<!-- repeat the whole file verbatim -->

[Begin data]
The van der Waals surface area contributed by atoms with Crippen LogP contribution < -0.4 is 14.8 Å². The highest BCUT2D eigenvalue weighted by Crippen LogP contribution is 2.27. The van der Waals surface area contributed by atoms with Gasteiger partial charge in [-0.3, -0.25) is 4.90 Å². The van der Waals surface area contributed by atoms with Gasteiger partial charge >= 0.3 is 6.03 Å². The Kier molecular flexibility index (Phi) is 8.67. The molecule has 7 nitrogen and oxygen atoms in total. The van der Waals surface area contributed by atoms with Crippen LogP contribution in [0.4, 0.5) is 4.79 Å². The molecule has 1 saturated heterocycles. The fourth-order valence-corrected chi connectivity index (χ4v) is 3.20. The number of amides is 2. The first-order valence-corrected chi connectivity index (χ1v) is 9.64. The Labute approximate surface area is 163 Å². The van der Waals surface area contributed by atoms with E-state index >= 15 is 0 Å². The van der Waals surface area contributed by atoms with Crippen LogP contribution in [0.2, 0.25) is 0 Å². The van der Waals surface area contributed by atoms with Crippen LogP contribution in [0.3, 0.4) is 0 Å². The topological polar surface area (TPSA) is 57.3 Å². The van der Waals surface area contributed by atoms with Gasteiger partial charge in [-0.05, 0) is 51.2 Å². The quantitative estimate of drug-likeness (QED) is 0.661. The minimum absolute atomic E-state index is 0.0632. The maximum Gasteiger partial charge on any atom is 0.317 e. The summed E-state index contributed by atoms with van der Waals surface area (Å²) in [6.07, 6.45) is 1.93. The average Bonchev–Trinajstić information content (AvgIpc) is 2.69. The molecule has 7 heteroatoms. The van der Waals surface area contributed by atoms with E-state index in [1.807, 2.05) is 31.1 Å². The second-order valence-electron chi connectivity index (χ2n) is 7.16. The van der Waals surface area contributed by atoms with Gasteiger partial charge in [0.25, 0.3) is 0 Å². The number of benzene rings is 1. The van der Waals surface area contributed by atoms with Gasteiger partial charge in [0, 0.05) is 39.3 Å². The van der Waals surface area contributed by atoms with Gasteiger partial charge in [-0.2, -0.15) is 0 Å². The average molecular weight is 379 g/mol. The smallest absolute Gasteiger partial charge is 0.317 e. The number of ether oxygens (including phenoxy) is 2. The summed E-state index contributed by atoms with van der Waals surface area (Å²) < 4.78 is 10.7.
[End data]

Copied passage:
The van der Waals surface area contributed by atoms with Crippen LogP contribution < -0.4 is 14.8 Å². The highest BCUT2D eigenvalue weighted by Crippen LogP contribution is 2.27. The van der Waals surface area contributed by atoms with Gasteiger partial charge in [-0.3, -0.25) is 4.90 Å². The van der Waals surface area contributed by atoms with Gasteiger partial charge >= 0.3 is 6.03 Å². The Kier molecular flexibility index (Phi) is 8.67. The molecule has 7 nitrogen and oxygen atoms in total. The van der Waals surface area contributed by atoms with Crippen LogP contribution in [0.4, 0.5) is 4.79 Å². The molecule has 1 saturated heterocycles. The fourth-order valence-corrected chi connectivity index (χ4v) is 3.20. The number of amides is 2. The first-order valence-corrected chi connectivity index (χ1v) is 9.64. The Labute approximate surface area is 163 Å². The van der Waals surface area contributed by atoms with E-state index >= 15 is 0 Å². The van der Waals surface area contributed by atoms with Crippen LogP contribution in [0.2, 0.25) is 0 Å². The van der Waals surface area contributed by atoms with Crippen LogP contribution in [0.3, 0.4) is 0 Å². The topological polar surface area (TPSA) is 57.3 Å². The van der Waals surface area contributed by atoms with Gasteiger partial charge in [-0.05, 0) is 51.2 Å². The quantitative estimate of drug-likeness (QED) is 0.661. The minimum absolute atomic E-state index is 0.0632. The maximum Gasteiger partial charge on any atom is 0.317 e. The summed E-state index contributed by atoms with van der Waals surface area (Å²) in [6.07, 6.45) is 1.93. The average Bonchev–Trinajstić information content (AvgIpc) is 2.69. The molecule has 7 heteroatoms. The van der Waals surface area contributed by atoms with E-state index in [1.807, 2.05) is 31.1 Å². The second-order valence-electron chi connectivity index (χ2n) is 7.16. The van der Waals surface area contributed by atoms with Gasteiger partial charge in [0.25, 0.3) is 0 Å². The number of benzene rings is 1. The van der Waals surface area contributed by atoms with Gasteiger partial charge in [0, 0.05) is 39.3 Å². The van der Waals surface area contributed by atoms with Gasteiger partial charge in [-0.2, -0.15) is 0 Å². The average molecular weight is 379 g/mol. The smallest absolute Gasteiger partial charge is 0.317 e. The number of ether oxygens (including phenoxy) is 2. The summed E-state index contributed by atoms with van der Waals surface area (Å²) < 4.78 is 10.7.